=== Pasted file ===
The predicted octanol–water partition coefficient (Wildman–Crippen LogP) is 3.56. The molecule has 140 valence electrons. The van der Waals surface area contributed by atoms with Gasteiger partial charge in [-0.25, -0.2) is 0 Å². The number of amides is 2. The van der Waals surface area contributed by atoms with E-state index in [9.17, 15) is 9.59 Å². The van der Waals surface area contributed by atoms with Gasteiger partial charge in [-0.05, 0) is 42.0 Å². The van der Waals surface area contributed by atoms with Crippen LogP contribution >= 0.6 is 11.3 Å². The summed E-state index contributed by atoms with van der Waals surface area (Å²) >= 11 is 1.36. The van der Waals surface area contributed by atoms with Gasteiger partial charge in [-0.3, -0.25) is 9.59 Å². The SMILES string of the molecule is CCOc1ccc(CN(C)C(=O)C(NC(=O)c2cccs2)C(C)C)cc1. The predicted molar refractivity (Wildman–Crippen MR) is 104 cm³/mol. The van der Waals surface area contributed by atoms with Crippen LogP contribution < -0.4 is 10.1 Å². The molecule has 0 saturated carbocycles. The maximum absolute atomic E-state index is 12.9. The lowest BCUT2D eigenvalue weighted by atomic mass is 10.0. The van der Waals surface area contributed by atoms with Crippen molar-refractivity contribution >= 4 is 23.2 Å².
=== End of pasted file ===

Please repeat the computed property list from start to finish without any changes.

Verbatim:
The predicted octanol–water partition coefficient (Wildman–Crippen LogP) is 3.56. The molecule has 140 valence electrons. The van der Waals surface area contributed by atoms with Gasteiger partial charge in [-0.25, -0.2) is 0 Å². The number of amides is 2. The van der Waals surface area contributed by atoms with E-state index in [9.17, 15) is 9.59 Å². The van der Waals surface area contributed by atoms with Gasteiger partial charge in [-0.05, 0) is 42.0 Å². The van der Waals surface area contributed by atoms with Crippen LogP contribution >= 0.6 is 11.3 Å². The summed E-state index contributed by atoms with van der Waals surface area (Å²) >= 11 is 1.36. The van der Waals surface area contributed by atoms with Gasteiger partial charge in [-0.3, -0.25) is 9.59 Å². The SMILES string of the molecule is CCOc1ccc(CN(C)C(=O)C(NC(=O)c2cccs2)C(C)C)cc1. The predicted molar refractivity (Wildman–Crippen MR) is 104 cm³/mol. The van der Waals surface area contributed by atoms with Crippen LogP contribution < -0.4 is 10.1 Å². The molecule has 0 saturated carbocycles. The maximum absolute atomic E-state index is 12.9. The lowest BCUT2D eigenvalue weighted by atomic mass is 10.0. The van der Waals surface area contributed by atoms with Crippen molar-refractivity contribution >= 4 is 23.2 Å².